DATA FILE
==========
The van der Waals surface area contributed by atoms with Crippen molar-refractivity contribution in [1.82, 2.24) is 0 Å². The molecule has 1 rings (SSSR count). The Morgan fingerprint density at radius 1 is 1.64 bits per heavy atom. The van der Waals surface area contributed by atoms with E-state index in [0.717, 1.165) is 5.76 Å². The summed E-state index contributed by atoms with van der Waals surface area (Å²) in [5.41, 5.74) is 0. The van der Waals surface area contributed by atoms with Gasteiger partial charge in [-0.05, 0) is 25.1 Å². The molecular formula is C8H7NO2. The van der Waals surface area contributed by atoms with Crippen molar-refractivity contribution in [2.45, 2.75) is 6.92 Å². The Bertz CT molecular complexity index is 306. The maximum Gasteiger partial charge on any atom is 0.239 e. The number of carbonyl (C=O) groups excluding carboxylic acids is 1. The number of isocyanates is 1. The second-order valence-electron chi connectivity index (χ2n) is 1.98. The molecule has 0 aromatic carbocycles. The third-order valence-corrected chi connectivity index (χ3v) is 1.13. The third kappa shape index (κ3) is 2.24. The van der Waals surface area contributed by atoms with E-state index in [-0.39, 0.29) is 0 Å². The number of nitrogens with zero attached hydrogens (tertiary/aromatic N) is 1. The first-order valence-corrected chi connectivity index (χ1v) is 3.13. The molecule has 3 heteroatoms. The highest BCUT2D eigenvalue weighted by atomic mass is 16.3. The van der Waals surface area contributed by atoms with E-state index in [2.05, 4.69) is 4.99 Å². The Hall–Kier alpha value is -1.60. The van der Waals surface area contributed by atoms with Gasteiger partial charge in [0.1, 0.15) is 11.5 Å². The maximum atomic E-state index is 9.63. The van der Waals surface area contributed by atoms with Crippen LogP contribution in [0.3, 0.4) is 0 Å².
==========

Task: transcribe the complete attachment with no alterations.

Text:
The van der Waals surface area contributed by atoms with Crippen molar-refractivity contribution in [1.82, 2.24) is 0 Å². The molecule has 1 rings (SSSR count). The Morgan fingerprint density at radius 1 is 1.64 bits per heavy atom. The van der Waals surface area contributed by atoms with E-state index in [0.717, 1.165) is 5.76 Å². The summed E-state index contributed by atoms with van der Waals surface area (Å²) in [5.41, 5.74) is 0. The van der Waals surface area contributed by atoms with Gasteiger partial charge in [-0.05, 0) is 25.1 Å². The molecular formula is C8H7NO2. The van der Waals surface area contributed by atoms with Crippen molar-refractivity contribution in [2.45, 2.75) is 6.92 Å². The Bertz CT molecular complexity index is 306. The maximum Gasteiger partial charge on any atom is 0.239 e. The number of carbonyl (C=O) groups excluding carboxylic acids is 1. The number of isocyanates is 1. The second-order valence-electron chi connectivity index (χ2n) is 1.98. The molecule has 0 aromatic carbocycles. The third-order valence-corrected chi connectivity index (χ3v) is 1.13. The third kappa shape index (κ3) is 2.24. The van der Waals surface area contributed by atoms with E-state index in [-0.39, 0.29) is 0 Å². The number of nitrogens with zero attached hydrogens (tertiary/aromatic N) is 1. The first-order valence-corrected chi connectivity index (χ1v) is 3.13. The molecule has 3 heteroatoms. The highest BCUT2D eigenvalue weighted by atomic mass is 16.3. The van der Waals surface area contributed by atoms with E-state index in [2.05, 4.69) is 4.99 Å². The Hall–Kier alpha value is -1.60. The van der Waals surface area contributed by atoms with Gasteiger partial charge in [0.1, 0.15) is 11.5 Å². The maximum atomic E-state index is 9.63. The van der Waals surface area contributed by atoms with Crippen LogP contribution in [0.3, 0.4) is 0 Å².